Lender throws wrench into Village of West Clay building plans
By Adam Aasen
For the longest time, the story of development in the Village of West Clay was a booming residential sector paired with struggling commercial development.
And while things aren’t completely reversed, today’s update is looking better for new businesses joining this part of Carmel while home development has encountered some abrupt speed bumps.
Last Month, Brenwick Development Company sent out a release announcing that the company would be suspending its operations because its lender won’t release the deeds on undeveloped land. This has put a stop to about $7 million in home development for about 50 lots. Refunds have been offered to would-be buyers who were already presold on homes.
“Everything is frozen at this point, and we are trying to get it resolved,” George Sweet, president and CEO of Brenick said. “We were just blind-sided, and so now we’re taking the right steps to fix this.”
In late September, Wells Fargo Bank acquired the deeds to land Brenwick had originally planned to develop.
The deeds were originally held by BMO Harris Bank, but the new lien holder won’t allow development of the land. This has prompted litigation from Brenwick against the bank. Sweet said he received no advance warning from the bank and that Brenwick was not in default under the terms of the loan agreement.
“We expected BMO Harris to continue to work with us in view of the rebound in the economy and the sales we had pending,” he said.
Sweet said he wants to reassure people about the future of the Village of West Clay because the 680-acre development is 90 percent finished and he believes these homes will be sold easily once the problem is resolved, since he said the demand is present. The lots that would have been developed are spread out between four or five different neighborhoods.
Walking through the business square of the Village of West Clay, people will find plenty of vacant storefronts.
Ever since Harvest deli and market and Pamfilio’s Italian Restaurant both closed, residents have felt the void.
“We are without a place to get a cup of coffee or have an extra glass of wine and walk home,” said resident Doug Lippert. “And I’ve heard many people say they’d be willing to pay extra money in fees to help make something happen.”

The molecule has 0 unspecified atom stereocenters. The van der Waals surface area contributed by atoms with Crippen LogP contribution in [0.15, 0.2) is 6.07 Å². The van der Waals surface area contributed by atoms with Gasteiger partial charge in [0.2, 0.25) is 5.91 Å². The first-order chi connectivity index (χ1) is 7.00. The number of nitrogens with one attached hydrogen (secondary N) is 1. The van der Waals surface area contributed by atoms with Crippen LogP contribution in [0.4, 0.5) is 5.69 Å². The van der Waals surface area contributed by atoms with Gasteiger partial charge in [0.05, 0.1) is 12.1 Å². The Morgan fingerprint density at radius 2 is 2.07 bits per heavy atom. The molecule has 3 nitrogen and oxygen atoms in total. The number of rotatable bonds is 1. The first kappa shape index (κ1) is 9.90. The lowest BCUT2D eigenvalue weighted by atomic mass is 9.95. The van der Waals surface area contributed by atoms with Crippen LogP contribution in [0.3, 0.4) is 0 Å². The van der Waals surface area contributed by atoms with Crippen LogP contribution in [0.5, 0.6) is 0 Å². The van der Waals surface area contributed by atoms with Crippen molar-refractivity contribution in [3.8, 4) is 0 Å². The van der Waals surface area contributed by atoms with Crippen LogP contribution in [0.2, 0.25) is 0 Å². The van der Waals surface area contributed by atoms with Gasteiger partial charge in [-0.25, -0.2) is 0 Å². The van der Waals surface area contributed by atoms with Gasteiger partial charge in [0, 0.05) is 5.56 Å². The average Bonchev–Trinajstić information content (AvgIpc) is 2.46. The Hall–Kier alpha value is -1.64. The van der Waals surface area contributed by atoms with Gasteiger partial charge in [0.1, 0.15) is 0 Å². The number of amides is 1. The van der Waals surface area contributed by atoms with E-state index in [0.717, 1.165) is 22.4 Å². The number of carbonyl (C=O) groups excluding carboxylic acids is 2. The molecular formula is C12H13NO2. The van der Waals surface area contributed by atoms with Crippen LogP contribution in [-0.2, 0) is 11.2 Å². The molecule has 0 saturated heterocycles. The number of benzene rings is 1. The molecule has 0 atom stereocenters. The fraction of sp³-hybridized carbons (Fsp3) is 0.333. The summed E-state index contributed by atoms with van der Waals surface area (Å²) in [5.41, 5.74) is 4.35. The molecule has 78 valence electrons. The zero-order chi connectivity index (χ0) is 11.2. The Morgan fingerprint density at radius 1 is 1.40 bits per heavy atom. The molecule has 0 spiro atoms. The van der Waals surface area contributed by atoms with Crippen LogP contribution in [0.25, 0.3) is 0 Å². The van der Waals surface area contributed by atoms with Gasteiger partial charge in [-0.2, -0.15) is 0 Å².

Alex Cain has lived in the Village for 11 years and sells real estate for West Clay Realty. She said it’s the perfect spot for a new restaurant.
“A new business will have a very captive audience,” she said. “The residences here are chomping at the bit. It’s all everyone talks about. We are at the point where we’re like, ‘Please, someone come it.’ Because we miss it. And now we’re not going to take it for granted.”
The good news is that some new development is finally happening.
Lainie and Kevin Paul, owners of Brockway Public House in Carmel, are opening a new Irish pub called Danny Boy Beer Exchange. The Pauls, who live in the Village of West Clay, are constructing a new building to accommodate the beer brewing equipment.
Still slow in some ways
Residents are excited about the new establishment, but they’d like to see more, they say. Unfortunately, additional development might be a ways off.
The Harvest building remains vacant partly because of the process following legal troubles for its former owners. In 2013, Charles Blackwelder, his son Chad Blackwelder and his daughter Cara Grumme were accused of committing securities fraud. It is alleged that their company, CFS inc., bilked nearly $10 million out of its mostly elderly clientele.
Their buildings were to be sold in a sheriff’s sale to resolve debts. One of the buildings, referred to as the Brenwick Building, was purchased but the others are still in receivership.
When you talk to Village of West Clay residents, many get defensive about a perceived image that businesses can’t survive in their area. They often bring up the Blackwelders’ legal troubles to show that they believe the vacancies have nothing to do with neighbors not supporting the businesses.
David Klain has lived in the neighborhood for five years and his wife Sherrie owns a business in the square called Basket Pizzazz. He said business is doing great and “the demographics are terrific” so it annoys him when people think that there’s something wrong with the area commercially.
“Unfortunately, those things stemmed from something that had nothing to do with the Village of West Clay,” he said. “They all actually had pretty good businesses, so the hard part is that they shined a poor light on the Village of West Clay, when the truth is that the ownerships had legal issues.”
Still, there are some challenges to starting a new business in the area.
“Some developers think that other businesses didn’t work out here that they won’t, so they’re a little scared of that,” Cain said. “And some of the commercial land and the architectural restrictions make it not cheap to come out here. It can be cost prohibitive and that doesn’t help.”
Potential new additions haven’t questioned that Village residents would support their restaurant, but whether the location would work for drawing customers from outside the immediate area. Cain believes surrounding subdivisions still see the commercial square in their sphere of influence.
James Winner, who has lived in the Village for seven years, said he believes there is “pent up enthusiasm” for a new restaurant which makes the market ideal.
“I can tell you the Village residents are disappointed because we all wanted the walkable lifestyle,” he said. “I think the next business that opens here will get even more support because we know what we’ve been missing. The residents here deserve a successful business. Those were extenuating circumstances with those other places.”